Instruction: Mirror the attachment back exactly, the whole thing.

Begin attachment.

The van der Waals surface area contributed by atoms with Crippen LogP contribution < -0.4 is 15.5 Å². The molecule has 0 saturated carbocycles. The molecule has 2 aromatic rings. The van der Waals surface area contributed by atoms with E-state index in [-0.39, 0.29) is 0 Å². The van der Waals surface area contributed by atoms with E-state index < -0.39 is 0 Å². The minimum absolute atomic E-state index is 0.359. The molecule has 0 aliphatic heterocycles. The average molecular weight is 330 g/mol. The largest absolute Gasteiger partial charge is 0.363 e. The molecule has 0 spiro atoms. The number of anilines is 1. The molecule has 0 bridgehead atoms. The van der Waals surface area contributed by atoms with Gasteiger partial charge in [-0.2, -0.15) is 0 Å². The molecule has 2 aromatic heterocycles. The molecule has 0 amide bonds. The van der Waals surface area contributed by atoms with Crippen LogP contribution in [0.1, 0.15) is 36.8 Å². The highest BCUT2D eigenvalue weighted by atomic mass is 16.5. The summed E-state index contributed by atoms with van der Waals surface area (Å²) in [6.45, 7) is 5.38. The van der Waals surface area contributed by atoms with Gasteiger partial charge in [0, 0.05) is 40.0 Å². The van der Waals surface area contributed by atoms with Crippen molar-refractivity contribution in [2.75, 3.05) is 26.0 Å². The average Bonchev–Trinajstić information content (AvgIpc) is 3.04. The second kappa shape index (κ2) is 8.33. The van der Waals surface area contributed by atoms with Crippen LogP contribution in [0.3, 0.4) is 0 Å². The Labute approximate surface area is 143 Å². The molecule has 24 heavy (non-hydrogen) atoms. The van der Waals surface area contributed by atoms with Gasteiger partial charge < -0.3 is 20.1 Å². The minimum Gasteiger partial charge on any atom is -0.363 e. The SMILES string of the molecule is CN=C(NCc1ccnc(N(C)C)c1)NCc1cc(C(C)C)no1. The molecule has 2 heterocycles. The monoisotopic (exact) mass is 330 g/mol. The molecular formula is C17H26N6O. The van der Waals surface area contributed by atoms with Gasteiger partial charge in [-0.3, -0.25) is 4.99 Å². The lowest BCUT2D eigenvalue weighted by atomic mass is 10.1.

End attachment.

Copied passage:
The van der Waals surface area contributed by atoms with Crippen LogP contribution < -0.4 is 15.5 Å². The molecule has 0 saturated carbocycles. The molecule has 2 aromatic rings. The van der Waals surface area contributed by atoms with E-state index in [-0.39, 0.29) is 0 Å². The van der Waals surface area contributed by atoms with E-state index < -0.39 is 0 Å². The minimum absolute atomic E-state index is 0.359. The molecule has 0 aliphatic heterocycles. The average molecular weight is 330 g/mol. The largest absolute Gasteiger partial charge is 0.363 e. The molecule has 0 spiro atoms. The number of anilines is 1. The molecule has 0 bridgehead atoms. The van der Waals surface area contributed by atoms with Gasteiger partial charge in [-0.2, -0.15) is 0 Å². The molecule has 2 aromatic heterocycles. The molecule has 0 amide bonds. The van der Waals surface area contributed by atoms with Crippen LogP contribution in [0.1, 0.15) is 36.8 Å². The highest BCUT2D eigenvalue weighted by atomic mass is 16.5. The summed E-state index contributed by atoms with van der Waals surface area (Å²) in [6.45, 7) is 5.38. The van der Waals surface area contributed by atoms with Gasteiger partial charge in [0, 0.05) is 40.0 Å². The van der Waals surface area contributed by atoms with Crippen molar-refractivity contribution in [2.75, 3.05) is 26.0 Å². The average Bonchev–Trinajstić information content (AvgIpc) is 3.04. The second kappa shape index (κ2) is 8.33. The van der Waals surface area contributed by atoms with Crippen LogP contribution in [0.3, 0.4) is 0 Å². The Labute approximate surface area is 143 Å². The molecule has 24 heavy (non-hydrogen) atoms. The van der Waals surface area contributed by atoms with Gasteiger partial charge < -0.3 is 20.1 Å². The minimum Gasteiger partial charge on any atom is -0.363 e. The SMILES string of the molecule is CN=C(NCc1ccnc(N(C)C)c1)NCc1cc(C(C)C)no1. The molecule has 2 heterocycles. The monoisotopic (exact) mass is 330 g/mol. The molecular formula is C17H26N6O. The van der Waals surface area contributed by atoms with Gasteiger partial charge in [-0.3, -0.25) is 4.99 Å². The lowest BCUT2D eigenvalue weighted by atomic mass is 10.1.